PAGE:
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Sediments are a major repository for persistent aquatic contaminants, the availability of which cannot be determined by chemical analyses or field surveys alone. Sediment bioassays provide information on the toxicity of contaminated sediments by measuring the level of their effect on test organisms. Testing involves laboratory exposure of test species to field-collected sediments and can range from the use of whole organisms to individual cells. Exposure routes involve the use of whole sediments, sediment elutriates, or sediment extracts. Except in the case of extracts, sediments cannot be stored and must be tested shortly after collection. Testing methodologies developed to date include most major trophic levels. Measured test responses include acute lethal, sublethal, genotoxic/cytotoxic, and microbial activity measurements. Quality assurance/quality control procedures for collection, handling, and testing have been developed, and an interlaboratory calibration exercise has been successfully completed. Comparative testing of different techniques and routes of exposure indicates a high degree of robustness in the techniques tested to date.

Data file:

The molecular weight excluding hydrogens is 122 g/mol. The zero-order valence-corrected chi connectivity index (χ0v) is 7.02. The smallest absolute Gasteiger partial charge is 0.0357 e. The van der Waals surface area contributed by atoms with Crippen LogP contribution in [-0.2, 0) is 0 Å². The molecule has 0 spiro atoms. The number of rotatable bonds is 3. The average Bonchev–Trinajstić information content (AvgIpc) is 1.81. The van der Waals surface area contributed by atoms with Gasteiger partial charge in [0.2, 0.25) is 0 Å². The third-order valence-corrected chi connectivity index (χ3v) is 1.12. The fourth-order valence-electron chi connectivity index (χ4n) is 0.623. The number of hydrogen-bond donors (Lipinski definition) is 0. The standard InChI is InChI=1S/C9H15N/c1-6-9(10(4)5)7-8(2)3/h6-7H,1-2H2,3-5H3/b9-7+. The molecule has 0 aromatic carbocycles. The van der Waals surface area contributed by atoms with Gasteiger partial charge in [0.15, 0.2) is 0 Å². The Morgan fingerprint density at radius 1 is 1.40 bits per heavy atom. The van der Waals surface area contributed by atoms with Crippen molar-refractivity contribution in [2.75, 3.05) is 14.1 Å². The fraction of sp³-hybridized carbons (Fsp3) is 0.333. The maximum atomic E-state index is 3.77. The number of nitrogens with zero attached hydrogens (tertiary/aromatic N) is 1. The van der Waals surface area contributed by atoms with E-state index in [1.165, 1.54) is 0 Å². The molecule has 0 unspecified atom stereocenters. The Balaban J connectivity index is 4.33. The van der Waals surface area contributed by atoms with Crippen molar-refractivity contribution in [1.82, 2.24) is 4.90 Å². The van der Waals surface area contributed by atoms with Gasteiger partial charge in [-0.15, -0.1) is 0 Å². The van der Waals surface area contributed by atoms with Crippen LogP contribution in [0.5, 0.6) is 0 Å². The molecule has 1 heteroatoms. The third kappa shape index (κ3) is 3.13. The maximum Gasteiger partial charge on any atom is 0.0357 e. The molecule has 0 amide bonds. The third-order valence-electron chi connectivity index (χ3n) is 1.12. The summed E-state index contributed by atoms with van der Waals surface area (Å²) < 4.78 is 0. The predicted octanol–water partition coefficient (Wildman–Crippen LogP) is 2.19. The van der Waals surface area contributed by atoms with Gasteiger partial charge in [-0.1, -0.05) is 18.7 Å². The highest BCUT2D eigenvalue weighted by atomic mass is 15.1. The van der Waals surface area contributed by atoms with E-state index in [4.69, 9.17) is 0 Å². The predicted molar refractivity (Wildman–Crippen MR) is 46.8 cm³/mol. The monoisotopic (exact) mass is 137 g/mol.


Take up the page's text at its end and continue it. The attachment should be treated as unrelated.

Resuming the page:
bioassay, sediment, toxicity, marine pollution
Vice-president, E.V.S. Consultants, North Vancouver, British Columbia